A beneficent cover

The Duchess Deal Tessa Dare

Yes, we all know that you mustn’t judge by its cover.  From my last review you’ll see I’m a bit guilty of this.  And yep I failed again.  I adore this cover and I just downloaded it.  The designer needs to be on Ms Dare’s Christmas card list for all time.

As for the book?  Well, it lives up to the cover. An absolutely gorgeous read.  I was hooked from the first page and giggled my way through the rest of the book – well, when my heart wasn’t pounding that is.

We’re often warned not to read a book on the tube as you don’t want fellow commuters seeing your tears or hearing you snort.  This isn’t a snorting book, it’s a very delicate witty humour.  Yep, you’ll be the Cheshire Cat grinning at all those stressed commuters.  So go on, read it on the tube – make someone’s day!

I hope I won’t give away too much by saying the book revolves around a proposal or rather a deal.  Ms Dare’s demonstrates her complete mastery of English wit and characterisation:

“If it’s a wife you want,” she said, “surely you could find many women—many well-bred ladies—who would be willing to marry you.”

“Yes, but I’d have to find them. This saves me so much effort.”

She threw him a sidelong glance. “Can you not hear yourself? Do you truly not know how insulting that sounds?”

“I should think it sounds beneficent. I’m offering you a title and fortune. All you have to do is lie back in the dark, then spend nine months swelling up like a tick. What could possibly deter any woman from accepting?”

What indeed? I’m still cackling!

Ash and Emma are simply wonderful, I fell hook, line and sinker for him.  And he’s so deserving.  As for the heat between these two – ooh you’re going to love it. Smoking!

I have to mention Ms Dare’s dedication, I won’t spoil it for you.  Let’s just say there are a few chapters that you might want to rush to read.  Don’t!  Read it properly!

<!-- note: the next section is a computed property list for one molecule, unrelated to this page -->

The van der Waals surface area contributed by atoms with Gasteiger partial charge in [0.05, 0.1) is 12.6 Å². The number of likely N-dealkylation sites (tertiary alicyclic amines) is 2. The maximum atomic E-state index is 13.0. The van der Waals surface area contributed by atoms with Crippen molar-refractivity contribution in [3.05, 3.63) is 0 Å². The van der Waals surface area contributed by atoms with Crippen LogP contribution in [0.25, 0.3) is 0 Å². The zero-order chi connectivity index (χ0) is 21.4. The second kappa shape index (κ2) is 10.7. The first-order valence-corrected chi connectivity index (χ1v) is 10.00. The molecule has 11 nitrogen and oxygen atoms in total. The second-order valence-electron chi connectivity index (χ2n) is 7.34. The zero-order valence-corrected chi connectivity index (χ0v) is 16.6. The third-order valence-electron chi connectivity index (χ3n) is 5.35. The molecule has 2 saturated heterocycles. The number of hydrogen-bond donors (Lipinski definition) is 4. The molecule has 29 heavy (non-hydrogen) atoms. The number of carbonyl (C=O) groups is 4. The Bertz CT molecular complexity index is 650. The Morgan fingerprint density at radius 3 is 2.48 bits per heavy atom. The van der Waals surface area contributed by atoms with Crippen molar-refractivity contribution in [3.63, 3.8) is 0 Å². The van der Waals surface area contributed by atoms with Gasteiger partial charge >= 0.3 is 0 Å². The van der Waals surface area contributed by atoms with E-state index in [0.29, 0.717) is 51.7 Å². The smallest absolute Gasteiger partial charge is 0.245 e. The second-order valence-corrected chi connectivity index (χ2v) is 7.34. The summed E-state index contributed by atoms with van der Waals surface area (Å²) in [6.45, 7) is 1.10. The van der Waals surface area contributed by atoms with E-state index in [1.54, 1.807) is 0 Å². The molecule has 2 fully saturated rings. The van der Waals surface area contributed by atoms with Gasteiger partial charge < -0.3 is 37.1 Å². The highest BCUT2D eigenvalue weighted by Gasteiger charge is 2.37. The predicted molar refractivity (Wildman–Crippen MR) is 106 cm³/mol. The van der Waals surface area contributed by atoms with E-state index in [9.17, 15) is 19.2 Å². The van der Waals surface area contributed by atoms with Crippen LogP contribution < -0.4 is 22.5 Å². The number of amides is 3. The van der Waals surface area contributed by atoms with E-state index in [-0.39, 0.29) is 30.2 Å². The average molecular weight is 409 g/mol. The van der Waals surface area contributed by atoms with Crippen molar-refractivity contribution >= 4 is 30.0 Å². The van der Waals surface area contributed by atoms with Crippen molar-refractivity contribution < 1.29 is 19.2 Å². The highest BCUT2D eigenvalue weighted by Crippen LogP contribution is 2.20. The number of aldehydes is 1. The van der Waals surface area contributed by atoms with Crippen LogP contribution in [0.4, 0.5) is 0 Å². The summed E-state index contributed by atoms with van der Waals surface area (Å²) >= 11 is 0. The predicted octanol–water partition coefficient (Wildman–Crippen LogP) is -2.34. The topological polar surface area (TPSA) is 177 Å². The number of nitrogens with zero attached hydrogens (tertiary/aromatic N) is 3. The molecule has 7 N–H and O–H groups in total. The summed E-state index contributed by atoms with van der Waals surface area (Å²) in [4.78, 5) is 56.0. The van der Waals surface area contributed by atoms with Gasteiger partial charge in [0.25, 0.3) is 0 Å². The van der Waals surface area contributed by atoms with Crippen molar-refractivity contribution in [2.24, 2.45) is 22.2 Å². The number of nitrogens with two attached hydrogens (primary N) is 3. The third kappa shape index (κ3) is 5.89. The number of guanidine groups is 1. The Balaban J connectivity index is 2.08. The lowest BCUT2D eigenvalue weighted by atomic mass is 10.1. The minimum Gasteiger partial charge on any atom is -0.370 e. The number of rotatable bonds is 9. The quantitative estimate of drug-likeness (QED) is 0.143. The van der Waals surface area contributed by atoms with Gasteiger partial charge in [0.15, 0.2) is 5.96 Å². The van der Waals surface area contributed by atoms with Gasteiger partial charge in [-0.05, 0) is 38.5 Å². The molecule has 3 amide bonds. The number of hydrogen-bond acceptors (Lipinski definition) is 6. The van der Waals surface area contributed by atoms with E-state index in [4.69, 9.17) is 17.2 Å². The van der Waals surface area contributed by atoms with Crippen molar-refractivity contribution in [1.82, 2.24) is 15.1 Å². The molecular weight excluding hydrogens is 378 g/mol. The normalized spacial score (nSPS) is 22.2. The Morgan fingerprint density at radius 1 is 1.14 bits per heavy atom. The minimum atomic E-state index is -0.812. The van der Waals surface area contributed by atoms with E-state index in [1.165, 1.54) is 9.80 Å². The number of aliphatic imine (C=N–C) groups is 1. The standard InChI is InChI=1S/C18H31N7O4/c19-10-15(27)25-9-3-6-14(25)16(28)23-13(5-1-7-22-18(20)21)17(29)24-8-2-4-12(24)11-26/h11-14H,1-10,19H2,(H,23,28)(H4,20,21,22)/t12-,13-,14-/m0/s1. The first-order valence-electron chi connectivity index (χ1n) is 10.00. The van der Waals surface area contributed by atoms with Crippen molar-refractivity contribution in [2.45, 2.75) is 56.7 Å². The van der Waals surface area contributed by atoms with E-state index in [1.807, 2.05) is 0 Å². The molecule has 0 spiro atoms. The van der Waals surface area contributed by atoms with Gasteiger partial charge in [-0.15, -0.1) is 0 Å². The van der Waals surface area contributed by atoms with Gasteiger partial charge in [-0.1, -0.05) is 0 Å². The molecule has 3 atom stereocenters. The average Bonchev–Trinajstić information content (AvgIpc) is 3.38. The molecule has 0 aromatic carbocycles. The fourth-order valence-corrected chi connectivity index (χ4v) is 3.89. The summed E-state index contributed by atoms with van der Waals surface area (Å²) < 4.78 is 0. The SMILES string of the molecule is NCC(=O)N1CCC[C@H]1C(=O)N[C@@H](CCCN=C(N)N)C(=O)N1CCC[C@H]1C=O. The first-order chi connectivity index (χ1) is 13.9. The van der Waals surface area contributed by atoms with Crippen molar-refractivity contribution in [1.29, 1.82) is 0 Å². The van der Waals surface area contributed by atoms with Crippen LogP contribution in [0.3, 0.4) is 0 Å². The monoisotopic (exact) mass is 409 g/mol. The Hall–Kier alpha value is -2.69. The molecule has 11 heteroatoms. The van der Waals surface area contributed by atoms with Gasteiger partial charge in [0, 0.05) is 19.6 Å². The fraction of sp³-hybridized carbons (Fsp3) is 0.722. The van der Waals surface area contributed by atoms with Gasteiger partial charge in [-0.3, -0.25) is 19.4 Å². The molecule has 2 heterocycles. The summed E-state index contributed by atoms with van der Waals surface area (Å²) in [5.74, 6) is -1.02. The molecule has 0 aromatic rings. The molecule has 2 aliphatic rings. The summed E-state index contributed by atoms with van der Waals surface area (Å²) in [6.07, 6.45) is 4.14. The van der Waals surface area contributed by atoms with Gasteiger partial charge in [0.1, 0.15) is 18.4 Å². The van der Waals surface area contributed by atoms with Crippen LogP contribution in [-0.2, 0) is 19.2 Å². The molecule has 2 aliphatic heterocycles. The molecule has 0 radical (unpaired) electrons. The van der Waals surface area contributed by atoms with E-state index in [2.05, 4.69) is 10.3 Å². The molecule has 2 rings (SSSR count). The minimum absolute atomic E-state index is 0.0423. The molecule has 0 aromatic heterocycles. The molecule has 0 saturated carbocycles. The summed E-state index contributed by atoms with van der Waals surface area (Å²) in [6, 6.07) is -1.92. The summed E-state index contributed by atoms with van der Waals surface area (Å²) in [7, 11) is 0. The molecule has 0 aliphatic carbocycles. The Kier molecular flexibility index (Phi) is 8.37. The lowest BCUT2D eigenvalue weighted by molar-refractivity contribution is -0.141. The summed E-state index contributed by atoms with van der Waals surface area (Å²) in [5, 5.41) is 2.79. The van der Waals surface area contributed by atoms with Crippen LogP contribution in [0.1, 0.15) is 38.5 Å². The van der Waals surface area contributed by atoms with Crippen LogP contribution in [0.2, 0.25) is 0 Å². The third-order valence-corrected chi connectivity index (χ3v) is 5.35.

Hitting that G spot

          

My Gift to You  by Tracie Delaney 

I wasn’t looking forward to reading this one.  Not sure why really, the blurb, the title, the cover just didn’t do it for me.  But when one of your fave authors offers an ARC – what’s a girl to do?  Say yes of course, and then cross your fingers.

(Updated to say that the author has recently redone the cover, with this gorgeous new image I’d have been pushing to the front of the queue to read  it.)

Well half a page in I’d uncrossed those fingers and then I hit the sweet spot.  Now, I read something the other day that said the female g-spot was a myth. Well, I’m not going to comment on that (you didn’t really think I would did you?), but I can confirm that the reading g-spot exists.  I know, because Tracie Delaney’s latest hits that reading g-spot, grabs hold of you and kind of blows your mind!  And then there’s the after glow – yep, it gave me the warm squidgies all over.

I must mention Gabe.  He’s a hero so hot and so nice that he must have bruises from all those signed pre-nups women throw at him!  He’s just that yummy!  What a departure from all those mean, moody types who find their inner nice guy only with the right lady.  Gabe was born lovely.

As for Livvy, she’s going to grab your heart and squeeze hard.  These two will have your emotions roaring in your ears and tears running down your face. And you’ll love it.  It will warm you up better than tomato soup.

Ms Delaney has certainly hit the sweet spot with her writing style, her Winning Ace series was fab, but this new stand alone book is her best yet.

Thank you to the author for an ARC.  Obviously I wasn’t influenced by being offered an ARC as this is my honest opinion.

Questioning history

Homegoing by Yaa Gyasi

Well, this has to be one of the more creative and challenging structures for a book.

Two sisters who never meet form the basis of this book as each alternate chapter follows their and then their descendants’ stories.  It is a little hard to read as it does come across as a series of short stories.  There are some wide open and very definite holes in these vinaigrettes.  The impact of these missing stories is gruelling, and it’s hard to accept that was (and is) the reality for many.

This book will challenge most reader’s views on slavery and race.  It’s powerful and disturbing with a real strength of purpose, a first class choice for bookclubs.

There are many ‘lessons’ in it, but what has stayed with me was the reminder that history is written by the victors, by the powerful.  In this time of fake news and global perspectives, it’s a reminder we all need.  And one we must like the teacher in the book impart to our children.

This quote has remained with me:

“We believe the one who has power. He is the one who gets to write the story. So when you study history, you must ask yourself, Whose story am I missing? Whose voice was suppressed so that this voice could come forth? Once you have figured that out, you must find that story too. From there you get a clearer, yet still imperfect, picture.”

Put it on your list for your next bookclub choice, loads to think and talk about.